Reflections on Race: Sophia Vargas

The topic of race, I say with great pain, is like a bonsai. We have tried to grow it for simply ornamental reasons yet have artificially dwarfed it. We try to suppress our race, saying that we can only achieve a post-racial utopia when we become blind to race, when we do not even recognize it. But why? Let it flourish. Be proud of your race. Stop trying to blend. Stop ignoring it. Stop being blind to it. I am Hispanic. I am the daughter of immigrants, and I feel a great affinity to my roots. I am a first-generation American and—to some extent—I feel like a pioneer in many of the things I face in my country.

I have never felt discriminated against or at a disadvantage, but I am not a stranger to the obstacles that immigrants face. I am not a stranger to the fact that my father has lost job opportunities because he does not speak the language nor to the emotional turmoil that stems from being separated from family, friends, culture, and heritage.

This country has given me many vital, transcendental, and incredible things. I am well aware of the great privilege that comes with being born here, an opportunity that my parents gave me, an opportunity they gave me because they thought that the greatest thing they could ever give me in life was to be born in America. A country of possibility in which few are grateful for their privilege. A perspective that is especially fomented by immigrants.

A stereotype that exists in America is that Hispanics have come to benefit off the work of others or to ruin this country. But, my race has worked hard in the hardest jobs with the least compensation, yet our country sees us as usurpers. As people who came to rob the jobs of true Americans. But I would say we came to do the jobs others will not take. We have created wealth but have profited from none of it. We have brought our love for the land and for agriculture. We have come to the kitchens of America to cook and create a new culture.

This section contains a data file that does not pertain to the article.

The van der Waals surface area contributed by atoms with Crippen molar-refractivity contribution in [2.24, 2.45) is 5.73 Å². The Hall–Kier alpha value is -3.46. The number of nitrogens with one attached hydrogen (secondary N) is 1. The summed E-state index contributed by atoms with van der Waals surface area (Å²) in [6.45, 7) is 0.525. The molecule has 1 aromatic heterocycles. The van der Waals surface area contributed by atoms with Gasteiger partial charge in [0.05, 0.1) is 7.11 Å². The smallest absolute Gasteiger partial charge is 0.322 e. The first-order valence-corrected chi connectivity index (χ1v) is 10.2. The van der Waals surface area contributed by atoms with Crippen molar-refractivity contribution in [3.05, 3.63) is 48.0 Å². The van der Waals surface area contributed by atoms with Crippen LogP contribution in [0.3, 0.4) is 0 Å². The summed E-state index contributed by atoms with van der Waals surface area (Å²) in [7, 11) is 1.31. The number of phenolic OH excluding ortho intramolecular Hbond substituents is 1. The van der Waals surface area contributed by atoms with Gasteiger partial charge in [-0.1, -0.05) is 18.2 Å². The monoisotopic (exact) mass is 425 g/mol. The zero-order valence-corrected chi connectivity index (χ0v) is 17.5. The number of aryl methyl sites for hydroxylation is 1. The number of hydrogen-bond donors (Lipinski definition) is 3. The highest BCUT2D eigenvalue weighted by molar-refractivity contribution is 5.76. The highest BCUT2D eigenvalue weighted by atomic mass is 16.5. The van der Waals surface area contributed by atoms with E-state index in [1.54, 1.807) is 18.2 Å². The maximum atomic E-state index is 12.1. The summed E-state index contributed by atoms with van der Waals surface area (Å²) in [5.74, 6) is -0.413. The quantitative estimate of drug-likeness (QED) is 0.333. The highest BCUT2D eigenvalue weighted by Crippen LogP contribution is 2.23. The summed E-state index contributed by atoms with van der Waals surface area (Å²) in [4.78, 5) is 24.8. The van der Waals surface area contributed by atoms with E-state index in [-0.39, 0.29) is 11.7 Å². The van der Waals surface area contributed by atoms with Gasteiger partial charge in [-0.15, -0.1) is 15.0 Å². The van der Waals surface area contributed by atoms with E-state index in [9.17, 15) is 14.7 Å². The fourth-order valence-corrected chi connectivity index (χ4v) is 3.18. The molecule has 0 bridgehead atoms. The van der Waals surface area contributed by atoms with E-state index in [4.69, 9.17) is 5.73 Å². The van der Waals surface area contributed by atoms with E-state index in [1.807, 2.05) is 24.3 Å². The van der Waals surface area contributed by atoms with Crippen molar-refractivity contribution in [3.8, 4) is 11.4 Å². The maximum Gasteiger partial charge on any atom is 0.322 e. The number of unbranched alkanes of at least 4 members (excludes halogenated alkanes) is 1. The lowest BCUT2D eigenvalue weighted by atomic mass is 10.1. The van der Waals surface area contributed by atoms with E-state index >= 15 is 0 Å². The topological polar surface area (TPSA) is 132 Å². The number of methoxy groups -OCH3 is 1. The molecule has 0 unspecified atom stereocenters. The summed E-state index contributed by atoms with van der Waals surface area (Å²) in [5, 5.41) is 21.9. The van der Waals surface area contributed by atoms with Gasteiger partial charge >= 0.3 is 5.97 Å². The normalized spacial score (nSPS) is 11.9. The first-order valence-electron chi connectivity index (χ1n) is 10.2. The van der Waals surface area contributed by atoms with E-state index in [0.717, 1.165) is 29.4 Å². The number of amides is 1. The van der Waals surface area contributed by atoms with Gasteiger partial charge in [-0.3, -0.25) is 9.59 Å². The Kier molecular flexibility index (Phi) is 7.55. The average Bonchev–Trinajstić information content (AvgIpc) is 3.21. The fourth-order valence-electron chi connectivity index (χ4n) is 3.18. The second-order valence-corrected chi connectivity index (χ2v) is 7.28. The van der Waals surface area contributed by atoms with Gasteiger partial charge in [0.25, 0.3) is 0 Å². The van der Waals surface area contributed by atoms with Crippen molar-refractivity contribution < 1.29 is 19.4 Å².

The Hispanic community’s prioritization of work has left us behind in education. In nearly every AP class, I look around and never see a single other Hispanic student.

Hispanics have been immigrating to the United States since before the inception of Ellis Island. We did not arrive in ships across the Atlantic or the Pacific. We did not

arrive at grand ports. We came walking. We came through the back door. We came in the shadows, in silence. We cannot stand up and cry for our rights because often times we have none.

Yet, I feel privileged because I am first-generation, because I feel a strength that my parents planted in me, a dream.

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